Olson surprises many conservatives by seeking to overturn freedom to marry ban

Ted Olson recently told the law students gathered on a spring evening in the luxe D.C. offices of his firm, Gibson, Dunn and Cruthcher, that the California Prop 8 case "is the most compelling, emotionally moving, important case that I have been involved in in my entire life." Result: Standing O. Another jury persuaded.

Olson will try to repeat the performance Wednesday in a federal courthouse in San Francisco when he presents closing arguments in a potentially groundbreaking trial in which he and his political odd-couple partner David Boies are asking a federal judge to overturn Prop 8, which their suit says violates the U.S. Constitution's due process and equal protection clauses.

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The freedom to marry for all couples

Center for American Progress' John Podesta and Cato Institute's Robert Levy, who will co-chair the advisory board of the American Foundation for Equal Rights, write about the importance of marriage equality.

"We have come together in a nonpartisan fashion because the principle of equality before the law transcends the left-right divide and cuts to the core of our nation's character. This is not about politics; it's about an indispensable right vested in all Americans."

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Op-Ed: Advance Marriage Rights

Jinxu Yang, a sophomore at Georgetown University's School of Foreign Service, comments on status quo and majority opinion arguments for denying the freedom to marry.

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Remembering a “Loving Spirit” This Valentine’s Day

Rev. Irene Monroe takes the occasion of Valentine's Day to remember the 1967 Loving v. Virginia U.S. Supreme Court decision that "set the stage for defining marriage as a civil right. May the 'Loving -spirit' of Mildred Loving and the justice acts of St. Valentine be with us on this day."

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Celebrating Loving v Virginia

Science Blogs
June 9, 2009
There are events planned all over the country over the next week to commemorate the 40th anniversary of the ruling in Loving v Virginia, which overturned all state laws against interracial marriage. Below, a few words from Mildred Loving on the freedom to marry:
When my late husband, Richard, and I got married in Washington, DC in 1958, it wasn't to make a political statement or start a fight. We were in love, and we wanted to be married. I am still not a political person, but I am proud that Richard's and my name is on a court case that can help reinforce the love, the commitment, the fairness, and the family that so many people, black or white, young or old, gay or straight seek in life. I support the freedom to marry for all. That's what Loving, and loving, are all about.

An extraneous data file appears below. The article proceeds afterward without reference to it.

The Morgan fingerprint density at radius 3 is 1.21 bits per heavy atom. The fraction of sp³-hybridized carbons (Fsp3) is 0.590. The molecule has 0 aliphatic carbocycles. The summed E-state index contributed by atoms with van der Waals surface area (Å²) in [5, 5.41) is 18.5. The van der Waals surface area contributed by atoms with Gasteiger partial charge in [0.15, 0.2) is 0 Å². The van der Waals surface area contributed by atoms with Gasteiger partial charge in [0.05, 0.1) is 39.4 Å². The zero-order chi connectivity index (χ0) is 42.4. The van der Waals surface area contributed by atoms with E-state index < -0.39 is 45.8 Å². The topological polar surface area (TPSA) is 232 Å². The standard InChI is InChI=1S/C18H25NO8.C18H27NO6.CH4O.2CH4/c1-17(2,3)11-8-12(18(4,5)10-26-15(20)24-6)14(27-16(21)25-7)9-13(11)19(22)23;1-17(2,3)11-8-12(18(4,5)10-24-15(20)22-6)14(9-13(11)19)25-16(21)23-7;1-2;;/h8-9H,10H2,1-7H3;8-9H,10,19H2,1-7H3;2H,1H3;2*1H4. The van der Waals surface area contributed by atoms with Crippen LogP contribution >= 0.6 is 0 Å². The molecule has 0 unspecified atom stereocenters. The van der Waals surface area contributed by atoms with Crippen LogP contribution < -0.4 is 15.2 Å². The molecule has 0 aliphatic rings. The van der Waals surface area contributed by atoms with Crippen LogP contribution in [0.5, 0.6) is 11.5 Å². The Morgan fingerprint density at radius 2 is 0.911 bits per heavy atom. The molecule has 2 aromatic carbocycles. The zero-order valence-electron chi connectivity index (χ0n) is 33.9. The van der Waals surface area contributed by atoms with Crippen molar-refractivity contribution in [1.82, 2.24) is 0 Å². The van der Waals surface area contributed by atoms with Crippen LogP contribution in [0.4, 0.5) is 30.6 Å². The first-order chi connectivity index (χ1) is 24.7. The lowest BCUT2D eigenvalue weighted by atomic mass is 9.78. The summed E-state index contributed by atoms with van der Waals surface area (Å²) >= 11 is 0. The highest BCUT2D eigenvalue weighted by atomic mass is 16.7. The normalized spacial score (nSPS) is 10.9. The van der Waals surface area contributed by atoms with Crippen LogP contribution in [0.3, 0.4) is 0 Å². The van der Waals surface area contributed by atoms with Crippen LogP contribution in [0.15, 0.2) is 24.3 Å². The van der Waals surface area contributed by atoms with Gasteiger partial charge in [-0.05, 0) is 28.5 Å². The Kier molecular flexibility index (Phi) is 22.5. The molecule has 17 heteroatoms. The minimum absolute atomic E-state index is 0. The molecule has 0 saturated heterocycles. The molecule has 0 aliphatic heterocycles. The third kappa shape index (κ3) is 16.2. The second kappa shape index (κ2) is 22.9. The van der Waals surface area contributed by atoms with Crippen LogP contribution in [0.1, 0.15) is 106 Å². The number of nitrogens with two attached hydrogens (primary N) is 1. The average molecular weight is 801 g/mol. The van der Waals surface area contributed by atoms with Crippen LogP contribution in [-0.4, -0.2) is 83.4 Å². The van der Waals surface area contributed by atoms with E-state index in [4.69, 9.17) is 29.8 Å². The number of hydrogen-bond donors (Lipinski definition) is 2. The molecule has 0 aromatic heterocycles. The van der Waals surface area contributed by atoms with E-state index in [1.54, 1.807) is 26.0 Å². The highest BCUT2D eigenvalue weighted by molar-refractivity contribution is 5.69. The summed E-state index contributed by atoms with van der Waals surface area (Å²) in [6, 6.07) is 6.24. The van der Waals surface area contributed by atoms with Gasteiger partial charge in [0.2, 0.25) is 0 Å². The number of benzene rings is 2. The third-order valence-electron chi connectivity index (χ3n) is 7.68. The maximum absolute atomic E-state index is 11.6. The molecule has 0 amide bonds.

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Stage, Screen Stars Come Out to Support Equal Rights to Marriage

The Alternative Press
April 20, 2009

On Monday, April 13, the stars gathered at the Peter Norton Symphony Space on the Upper West Side in New York City for "Broadway for a New America: Standing Up for Marriage Equality and a Progressive Agenda for Change." While the music was themed around love and marriage – for everybody – participants, who are arguably among the most talented people on the planet, made their point with touch-notch music and drama. (Link)

Here's a video from the event of Phyllis Newman reading "Loving for All," Mildred Loving's letter in support of the freedom to marry, at Broadway for a New America:

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OP-ED: Iowa’s Family Values

New York Times
April 8, 2009
Steven W. Thrasher writes, "When the good state of Iowa conferred the dignity of civic recognition on my parents' relationship -- a relationship some members of their own families thought was deviant and immoral, that the civil authorities of Nebraska had tried to destroy, and that even some of my mom's college-educated friends believed would produce children striped like zebras -- our family began. And by the time my father died, their interracial marriage was seen just as a marriage, and an admirable 45-year one at that." [Link]

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The Color of Love

New York Times
December 28, 2008
Last year, the 40th anniversary of Loving v. Virginia, three colleagues working on behalf of Faith in America visited Mildred Loving at the small ranch house that Richard built after they moved back to Virginia. [Link]

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Proposition 8 and ‘the will of the people’—an historical perspective

The Jewish Journal
November 26, 2008
"It is barely 40 years since the U.S. Supreme Court struck down the kind of state anti-miscegenation laws that once barred the type of union that produced our current president-elect. Long after the courts have similarly struck down Proposition 8, and same-sex marriage prohibitions have rightly joined Jim Crow laws on the ash heap of history, our children will look back with wonder at how it could ever have been otherwise. May that day come soon." [Link]

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Letter to the Editor: Do Not Deny a Minority the Right to Marry

New York Times
November 30, 2008
Evan Wolfson writes, "Imagine what our country would look like today had the opponents of equality been able to cement into the Constitution the prejudices of the majority and the passions of the moment. Our president-elect -- the son of a couple who would have been barred from marriage because of 'tradition,' religious opposition and the majority's discomfort -- might have had a very different life." [Link]
Read more from Evan Wolfson.

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